The Chinese University of Hong Kong's Dennis Lo is working on adapting cell-free DNA approaches to spot cancer, Technology Review's Antonio Regalado writes.
Lo developed non-invasive prenatal diagnostic testing for Down syndrome based on isolating fetal DNA circulating in a pregnant woman's blood, and he says it's similarly possible to uncover tumor DNA in a patient's blood.
"It took 13 years to develop the prenatal tests, but the path was untrodden," Lo says. “Cancer will take a shorter time.”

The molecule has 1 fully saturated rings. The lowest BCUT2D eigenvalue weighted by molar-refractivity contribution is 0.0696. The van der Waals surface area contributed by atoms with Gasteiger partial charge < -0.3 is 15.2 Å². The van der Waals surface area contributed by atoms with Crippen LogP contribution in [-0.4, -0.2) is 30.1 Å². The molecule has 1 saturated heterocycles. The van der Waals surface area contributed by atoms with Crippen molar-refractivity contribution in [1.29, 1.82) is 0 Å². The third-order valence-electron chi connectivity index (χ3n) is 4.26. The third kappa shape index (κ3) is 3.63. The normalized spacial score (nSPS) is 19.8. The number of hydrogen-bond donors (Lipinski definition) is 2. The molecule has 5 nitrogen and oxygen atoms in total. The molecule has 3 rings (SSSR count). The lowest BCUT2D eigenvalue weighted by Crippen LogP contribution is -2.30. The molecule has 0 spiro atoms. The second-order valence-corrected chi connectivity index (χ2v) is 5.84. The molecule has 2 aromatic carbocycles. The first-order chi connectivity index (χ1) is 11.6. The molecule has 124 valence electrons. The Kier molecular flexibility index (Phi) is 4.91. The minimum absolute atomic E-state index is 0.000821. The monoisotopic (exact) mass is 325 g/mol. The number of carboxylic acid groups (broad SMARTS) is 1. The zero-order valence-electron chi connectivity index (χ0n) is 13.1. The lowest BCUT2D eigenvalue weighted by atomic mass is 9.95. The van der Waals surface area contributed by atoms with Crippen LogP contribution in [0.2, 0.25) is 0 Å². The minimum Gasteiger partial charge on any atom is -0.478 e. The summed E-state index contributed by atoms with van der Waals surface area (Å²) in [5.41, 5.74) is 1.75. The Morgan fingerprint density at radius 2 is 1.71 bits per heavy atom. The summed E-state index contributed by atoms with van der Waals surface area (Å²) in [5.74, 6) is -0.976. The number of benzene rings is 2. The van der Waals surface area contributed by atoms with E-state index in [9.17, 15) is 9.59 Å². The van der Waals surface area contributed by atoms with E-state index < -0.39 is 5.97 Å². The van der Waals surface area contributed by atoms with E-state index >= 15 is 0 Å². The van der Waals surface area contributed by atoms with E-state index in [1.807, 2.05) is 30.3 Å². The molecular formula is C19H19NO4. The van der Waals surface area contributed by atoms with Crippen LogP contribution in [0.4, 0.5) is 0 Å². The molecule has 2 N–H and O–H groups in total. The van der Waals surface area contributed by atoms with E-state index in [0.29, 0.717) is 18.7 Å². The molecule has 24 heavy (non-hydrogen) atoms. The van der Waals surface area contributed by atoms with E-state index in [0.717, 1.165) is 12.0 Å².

He and his colleagues at Johns Hopkins University, Regalado says, have already been able to show that this strategy can work, though it is expensive. Part of the issue, he adds, is that tumor DNA comprises a sliver of the DNA isolated from a patient's blood sample.
Some researchers note that the test would be susceptible to false positives, like many screening tests. "Although the approach used by Dr. Lo is an excellent application of this technology, it would have the same hurdle to overcome,” Hopkins' Victor Velculescu, says.
Lo is also working on another method based on methylation changes to bring the cost down, Regalado notes.